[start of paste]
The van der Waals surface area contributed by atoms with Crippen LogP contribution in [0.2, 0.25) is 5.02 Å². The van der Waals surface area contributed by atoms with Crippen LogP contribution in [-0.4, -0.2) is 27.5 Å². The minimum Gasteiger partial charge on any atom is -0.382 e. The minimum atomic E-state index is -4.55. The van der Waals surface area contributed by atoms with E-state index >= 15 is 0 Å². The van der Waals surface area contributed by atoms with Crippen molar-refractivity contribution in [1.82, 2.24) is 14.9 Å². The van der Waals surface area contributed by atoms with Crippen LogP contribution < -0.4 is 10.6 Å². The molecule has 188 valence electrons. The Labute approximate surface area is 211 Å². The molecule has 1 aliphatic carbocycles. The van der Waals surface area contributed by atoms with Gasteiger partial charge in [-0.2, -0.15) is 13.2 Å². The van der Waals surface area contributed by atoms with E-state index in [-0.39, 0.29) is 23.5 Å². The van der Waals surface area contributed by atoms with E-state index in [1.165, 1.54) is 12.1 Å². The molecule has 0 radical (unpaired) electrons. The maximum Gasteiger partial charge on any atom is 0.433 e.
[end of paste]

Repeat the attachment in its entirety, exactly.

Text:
The van der Waals surface area contributed by atoms with Crippen LogP contribution in [0.2, 0.25) is 5.02 Å². The van der Waals surface area contributed by atoms with Crippen LogP contribution in [-0.4, -0.2) is 27.5 Å². The minimum Gasteiger partial charge on any atom is -0.382 e. The minimum atomic E-state index is -4.55. The van der Waals surface area contributed by atoms with E-state index >= 15 is 0 Å². The van der Waals surface area contributed by atoms with Crippen molar-refractivity contribution in [1.82, 2.24) is 14.9 Å². The van der Waals surface area contributed by atoms with Crippen LogP contribution < -0.4 is 10.6 Å². The molecule has 188 valence electrons. The Labute approximate surface area is 211 Å². The molecule has 1 aliphatic carbocycles. The van der Waals surface area contributed by atoms with Gasteiger partial charge in [-0.2, -0.15) is 13.2 Å². The van der Waals surface area contributed by atoms with E-state index in [-0.39, 0.29) is 23.5 Å². The van der Waals surface area contributed by atoms with E-state index in [1.165, 1.54) is 12.1 Å². The molecule has 0 radical (unpaired) electrons. The maximum Gasteiger partial charge on any atom is 0.433 e.